But I ended thatgoing to the United Sates, 3 years after my graduation in ‘76, and it’s partly because of the fact that we were still under the Marcos regime and it was a very difficult time. And after graduation I said, I actually want to teach at the University so I was still in touch but I also had a full time job during the day, at a bank. So, I was doing two jobs and yet I’m still not making enough to actually support myself in being able to have a decent living. Because at that time the wages are not enough to have a really decent living, so my going to the United States also is partly because of the fact that it’s everybody’s dream to be better off. But at the same time, be away from a country that still under the same leadership, the Marcos regime. So, I didn’t think that I was going to be here for long. But it wasn’t until 10 years after that the Marcos regime actually ended. But that was a very - another coup that came in where supposedly the next president, Aquino, was actually shot at the airport when they came back. So, I did - I made sure that I did come back come back tothe country after things settled down. And I was actually there back when President Cory Aquino took over. So, it was-it was a really good moment to be there to celebrate and I was happy that it finally did happen. So, that’s the best memories that I have of my homeland and I wish that, and I still long to come back and hang out with them but my family- I started a family- here in the US. And actually live ⅔ of my life in the United States, so it’s kind of hard to go back to the homeland and make it a permanent place to stay. Because I’ve already been here. I’m an American citizen, but I am a dual citizen which means I’m still a FIlipino citizen. So yeah, that’s me.
Labarthe: That was so touching. So thank you so much for sharing all of the-
Salazar: You're welcome.
Labarthe: Wow, thank you for sharing about your friend as well.
Labarthe: What was it like after it happened, like, trying to recover from that? How did you feel?
Salazar: Well, it was only after that event that I actually did become active in finding out what people are demonstrating. Or what did this that- we’re trying to do against- with this as a student in high school, I actually was just a normal student taking care of business at school. So, there was - although the demonstrations and the rallies had already started during my high school days, I was never involved, and I really didn't have time to- to spend time doing other things. But I was very much affected by the fact that that happened to my friend. And, so, I actually had made friends with people, students, that he’s friends with because we came from different high school. We actually had different set of friends but I met a lot of his friends that then also became my friends. That’s how I got involved. But I really wish we could have spent time more together because we grew up in the elementary school days together, for what, grade 1 to grade 6. It’s 6 years of my elementary school, I was a friend. I was, we were close and then we got separated forfour years in high school but then it was our time to- to get back together again. But that was cut short, it was- it was pretty bad days. So- but in his memory, I promised that I will try to do my best to carry on his- his mission in life. So, I get very much involved as well.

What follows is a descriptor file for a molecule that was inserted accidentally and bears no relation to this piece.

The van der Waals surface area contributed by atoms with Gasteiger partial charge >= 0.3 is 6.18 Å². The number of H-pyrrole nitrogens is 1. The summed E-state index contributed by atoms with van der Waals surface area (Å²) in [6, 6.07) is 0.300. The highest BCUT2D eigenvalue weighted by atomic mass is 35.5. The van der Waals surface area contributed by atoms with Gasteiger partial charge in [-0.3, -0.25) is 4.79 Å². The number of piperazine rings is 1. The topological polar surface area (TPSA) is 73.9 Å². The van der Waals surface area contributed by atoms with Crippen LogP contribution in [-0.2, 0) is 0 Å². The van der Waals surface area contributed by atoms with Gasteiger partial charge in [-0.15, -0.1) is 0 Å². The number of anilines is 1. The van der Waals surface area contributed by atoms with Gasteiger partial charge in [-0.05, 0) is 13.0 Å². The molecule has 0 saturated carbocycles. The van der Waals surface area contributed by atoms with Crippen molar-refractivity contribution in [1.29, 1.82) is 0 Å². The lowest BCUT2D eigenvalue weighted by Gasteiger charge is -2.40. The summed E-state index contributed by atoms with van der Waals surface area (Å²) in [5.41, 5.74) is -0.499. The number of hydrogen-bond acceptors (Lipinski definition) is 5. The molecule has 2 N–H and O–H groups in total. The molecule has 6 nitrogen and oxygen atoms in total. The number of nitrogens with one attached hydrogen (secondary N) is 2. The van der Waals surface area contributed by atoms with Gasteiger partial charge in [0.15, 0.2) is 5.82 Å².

Burnett: Do you think that that event and your growing activism contributing to you coming to the United States?
Salazar: Yes, definitely because, as I said, after - when martial law was declared in ‘72 it did not end in just a year or two. It just went on. So in ‘73, three years after I graduated, I finally had a chance to go to the United States. So, part of my decision about leaving the country is to have a better life and to get away from the Philippines. But I always had a wish that I will come back, and I did come back for a period of time, after the Marcos regime had been done. And when the next president was inaugurated, so, I was actually there when she was inaugurated as the next president. That was Cory Aquino who is the wife of Benito Aquino Jr.
Burnett: What are the objects that you brought today?
Salazar: These objects are just souvenirs from my school. So, I had been carrying it with me. T-shirt, you can see that this is how I was 40 years ago- fit me, that obviously it doesn’t fit me anymore! And then this is just a wallet with our school logo, and then I think I also have a keychain which has our logo. So, it’s near and dear to me. Everytime I go back to the Philippines I make sure that I visit our university and still keep in touch with the faculty and alumni of UP. In fact, I am with one of my friends’ daughter who visited me, or staying with me, but she also is a graduate from the University of the Philippines college of Medicine. And her mom and dad are my friends, or the same batchmate from UP so I’ve always been in touch and close to the friends in high school and college back in UP. So, it’s lots of memories that I missed. I’ve had some friends here in the US - nothing like the friends from the Philippines high school and college friends. We seem to be at least closer, or at least because we grew up together and had some fond memoriestogether.
Labarthe: Great thank you so much!
Salazar: Okay I think.
Medellin: Have a good day!